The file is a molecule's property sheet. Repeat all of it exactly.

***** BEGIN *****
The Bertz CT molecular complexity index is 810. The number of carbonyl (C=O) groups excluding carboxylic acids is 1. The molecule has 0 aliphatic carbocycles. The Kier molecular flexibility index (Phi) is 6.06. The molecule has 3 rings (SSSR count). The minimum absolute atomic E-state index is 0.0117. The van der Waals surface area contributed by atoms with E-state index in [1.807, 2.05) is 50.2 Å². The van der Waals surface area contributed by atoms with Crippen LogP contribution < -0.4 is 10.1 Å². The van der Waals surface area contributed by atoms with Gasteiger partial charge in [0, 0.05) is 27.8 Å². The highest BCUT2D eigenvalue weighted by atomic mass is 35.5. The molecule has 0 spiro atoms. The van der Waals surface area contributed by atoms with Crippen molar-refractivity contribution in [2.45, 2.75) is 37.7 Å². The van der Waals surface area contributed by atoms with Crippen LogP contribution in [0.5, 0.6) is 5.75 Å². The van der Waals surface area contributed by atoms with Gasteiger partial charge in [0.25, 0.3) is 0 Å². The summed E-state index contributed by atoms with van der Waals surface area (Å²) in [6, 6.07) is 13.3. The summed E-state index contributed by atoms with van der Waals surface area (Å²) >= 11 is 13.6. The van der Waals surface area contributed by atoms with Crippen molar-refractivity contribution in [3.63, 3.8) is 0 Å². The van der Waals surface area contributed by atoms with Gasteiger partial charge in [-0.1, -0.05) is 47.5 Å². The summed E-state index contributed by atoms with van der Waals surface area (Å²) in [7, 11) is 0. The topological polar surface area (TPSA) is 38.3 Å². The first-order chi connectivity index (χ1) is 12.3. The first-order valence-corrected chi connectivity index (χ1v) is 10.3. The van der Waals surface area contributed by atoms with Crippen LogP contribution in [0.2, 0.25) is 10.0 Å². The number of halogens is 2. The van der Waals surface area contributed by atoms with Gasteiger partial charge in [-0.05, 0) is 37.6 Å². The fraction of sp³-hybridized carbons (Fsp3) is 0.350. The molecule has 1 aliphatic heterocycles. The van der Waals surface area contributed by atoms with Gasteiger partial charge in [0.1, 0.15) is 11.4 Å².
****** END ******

The Bertz CT molecular complexity index is 810. The number of carbonyl (C=O) groups excluding carboxylic acids is 1. The molecule has 0 aliphatic carbocycles. The Kier molecular flexibility index (Phi) is 6.06. The molecule has 3 rings (SSSR count). The minimum absolute atomic E-state index is 0.0117. The van der Waals surface area contributed by atoms with E-state index in [1.807, 2.05) is 50.2 Å². The van der Waals surface area contributed by atoms with Crippen LogP contribution < -0.4 is 10.1 Å². The van der Waals surface area contributed by atoms with Gasteiger partial charge in [0, 0.05) is 27.8 Å². The highest BCUT2D eigenvalue weighted by atomic mass is 35.5. The molecule has 0 spiro atoms. The van der Waals surface area contributed by atoms with Crippen molar-refractivity contribution in [2.45, 2.75) is 37.7 Å². The van der Waals surface area contributed by atoms with Crippen LogP contribution in [0.5, 0.6) is 5.75 Å². The van der Waals surface area contributed by atoms with Gasteiger partial charge in [0.25, 0.3) is 0 Å². The summed E-state index contributed by atoms with van der Waals surface area (Å²) in [6, 6.07) is 13.3. The summed E-state index contributed by atoms with van der Waals surface area (Å²) >= 11 is 13.6. The van der Waals surface area contributed by atoms with Crippen molar-refractivity contribution in [3.63, 3.8) is 0 Å². The van der Waals surface area contributed by atoms with Gasteiger partial charge in [-0.1, -0.05) is 47.5 Å². The summed E-state index contributed by atoms with van der Waals surface area (Å²) in [7, 11) is 0. The topological polar surface area (TPSA) is 38.3 Å². The first-order chi connectivity index (χ1) is 12.3. The first-order valence-corrected chi connectivity index (χ1v) is 10.3. The van der Waals surface area contributed by atoms with Crippen LogP contribution in [0.2, 0.25) is 10.0 Å². The number of halogens is 2. The van der Waals surface area contributed by atoms with Gasteiger partial charge in [-0.05, 0) is 37.6 Å². The fraction of sp³-hybridized carbons (Fsp3) is 0.350. The molecule has 1 aliphatic heterocycles. The van der Waals surface area contributed by atoms with Gasteiger partial charge in [0.1, 0.15) is 11.4 Å².